by Georja Ryan
"WE'RE willing to take risks and we're willing to fail."
That's how Samsung's head of product innovation for Southeast Asia and Oceania Ken Ding described how the tech giant is able to make waves in its ideas and innovation department.
So how does a company with so many intelligent minds come up with the 'next big thing' and then make it reality?
If your mind immediately went to a sci-fi-style laboratory with a lot of blue lighting and white lab coats you're not alone. But turns out it's a bit more mainstream than that.
Mr Ding said it all came down to four steps: explore, conceptualise, define and act.
In step one, the explore stage, Mr Ding said they collated all the insights and information they could about a particular need or pain point among consumers.
"Uncovering deep insights and translating this to meaningful products and solutions is our core mission," he said.
"To do this we need to understand consumers so we might do live-in studies where we install cameras in homes and see how people interact with their fridge and for what purpose, for example."
Once they can pin point where the opportunity lies, it's on to step two, conceptualisation.
This is where the ideas are thrown around the room and the impossible is put on paper. From here a prototype is created to figure out the ins and outs of the product.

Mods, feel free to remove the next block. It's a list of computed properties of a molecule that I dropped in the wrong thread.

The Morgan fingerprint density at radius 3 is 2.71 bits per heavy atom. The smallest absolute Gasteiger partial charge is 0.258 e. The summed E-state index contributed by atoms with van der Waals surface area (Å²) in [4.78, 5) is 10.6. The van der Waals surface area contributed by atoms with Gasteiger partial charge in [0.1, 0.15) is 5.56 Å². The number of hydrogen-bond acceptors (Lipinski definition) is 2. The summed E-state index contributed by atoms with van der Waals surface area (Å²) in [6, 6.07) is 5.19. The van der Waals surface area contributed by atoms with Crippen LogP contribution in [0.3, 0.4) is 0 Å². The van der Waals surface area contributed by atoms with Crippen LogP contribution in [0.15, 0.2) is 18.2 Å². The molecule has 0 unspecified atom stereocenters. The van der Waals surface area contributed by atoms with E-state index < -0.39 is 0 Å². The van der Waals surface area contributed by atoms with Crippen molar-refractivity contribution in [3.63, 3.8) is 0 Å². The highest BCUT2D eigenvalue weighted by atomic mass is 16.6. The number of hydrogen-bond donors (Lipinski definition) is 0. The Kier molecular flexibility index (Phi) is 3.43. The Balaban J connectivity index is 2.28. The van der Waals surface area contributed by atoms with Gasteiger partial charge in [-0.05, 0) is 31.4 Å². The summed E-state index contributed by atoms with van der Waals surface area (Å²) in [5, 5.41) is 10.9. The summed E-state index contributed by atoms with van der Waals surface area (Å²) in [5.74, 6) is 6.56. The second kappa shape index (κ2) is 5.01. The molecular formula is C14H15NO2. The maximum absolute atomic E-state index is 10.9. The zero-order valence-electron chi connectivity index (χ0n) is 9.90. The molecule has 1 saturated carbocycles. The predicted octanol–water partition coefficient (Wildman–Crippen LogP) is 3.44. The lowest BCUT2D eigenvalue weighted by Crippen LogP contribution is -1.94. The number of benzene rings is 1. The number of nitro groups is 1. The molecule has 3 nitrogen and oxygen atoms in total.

Step three is to define the business opportunity and validate the strategy. Why are they creating a washing machine that halves wash time? Who will buy it and how will it change lives?
Then it's go time - the time to develop the real deal and take it to market.
Mr Ding said step one and two took about eight to 12 weeks, and step three and four could be anywhere between six to 18 months.
When asked if his team ever grounded to a halt and ran out of ideas, Mr Ding admitted it happened "all the time!"
"When we hit a brick wall we will either move on to the next topic or come back to it later on," he said.
"We also have a connected network of experts who we talk to to help make sense of what we are thinking about which helps break that barrier."
Refrigerators will be the next game changer, according to Mr Ding, with millennials setting the agenda for the next need in innovation.
"Millennials are big key influencers now and into the future and because they're so different from previous generations, this is a big challenge for us," he said.
He used the Family Hub fridge as an example of adhering to the millennial mindset.
"They are so connected now and they want moments of sharing so having the features of the family hub means all of those needs are right in front of them."
Samsung continues to put its focus on the future of homes and connectivity of appliances and devices to make a seamless ecosystem that is meaningful for consumers.
Mr Ding spoke with News Corp at the Samsung Southeast Asia and Oceania Forum in Rome this week. Journalist Georja Ryan travelled to the conference as a guest of Samsung.